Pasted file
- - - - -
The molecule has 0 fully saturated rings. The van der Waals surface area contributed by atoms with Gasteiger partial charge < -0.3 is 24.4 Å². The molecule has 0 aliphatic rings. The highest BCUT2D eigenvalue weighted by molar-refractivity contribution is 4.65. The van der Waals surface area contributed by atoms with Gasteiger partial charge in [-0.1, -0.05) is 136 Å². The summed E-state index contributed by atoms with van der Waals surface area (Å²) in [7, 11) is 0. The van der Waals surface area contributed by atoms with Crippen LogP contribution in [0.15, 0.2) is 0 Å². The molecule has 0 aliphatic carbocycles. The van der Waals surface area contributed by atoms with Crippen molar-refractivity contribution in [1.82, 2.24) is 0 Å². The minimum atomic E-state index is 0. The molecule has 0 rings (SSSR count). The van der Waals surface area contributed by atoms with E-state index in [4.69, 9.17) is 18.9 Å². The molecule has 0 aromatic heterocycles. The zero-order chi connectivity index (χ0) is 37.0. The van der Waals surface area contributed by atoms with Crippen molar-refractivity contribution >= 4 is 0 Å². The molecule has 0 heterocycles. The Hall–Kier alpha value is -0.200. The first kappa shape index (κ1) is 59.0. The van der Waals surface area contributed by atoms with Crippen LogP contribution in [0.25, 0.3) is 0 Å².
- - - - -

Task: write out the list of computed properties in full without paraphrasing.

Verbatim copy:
The molecule has 0 fully saturated rings. The van der Waals surface area contributed by atoms with Gasteiger partial charge < -0.3 is 24.4 Å². The molecule has 0 aliphatic rings. The highest BCUT2D eigenvalue weighted by molar-refractivity contribution is 4.65. The van der Waals surface area contributed by atoms with Gasteiger partial charge in [-0.1, -0.05) is 136 Å². The summed E-state index contributed by atoms with van der Waals surface area (Å²) in [7, 11) is 0. The van der Waals surface area contributed by atoms with Crippen LogP contribution in [0.15, 0.2) is 0 Å². The molecule has 0 aliphatic carbocycles. The van der Waals surface area contributed by atoms with Crippen molar-refractivity contribution in [1.82, 2.24) is 0 Å². The minimum atomic E-state index is 0. The molecule has 0 rings (SSSR count). The van der Waals surface area contributed by atoms with E-state index in [4.69, 9.17) is 18.9 Å². The molecule has 0 aromatic heterocycles. The zero-order chi connectivity index (χ0) is 37.0. The van der Waals surface area contributed by atoms with Crippen molar-refractivity contribution >= 4 is 0 Å². The molecule has 0 heterocycles. The Hall–Kier alpha value is -0.200. The first kappa shape index (κ1) is 59.0. The van der Waals surface area contributed by atoms with Crippen LogP contribution in [0.25, 0.3) is 0 Å².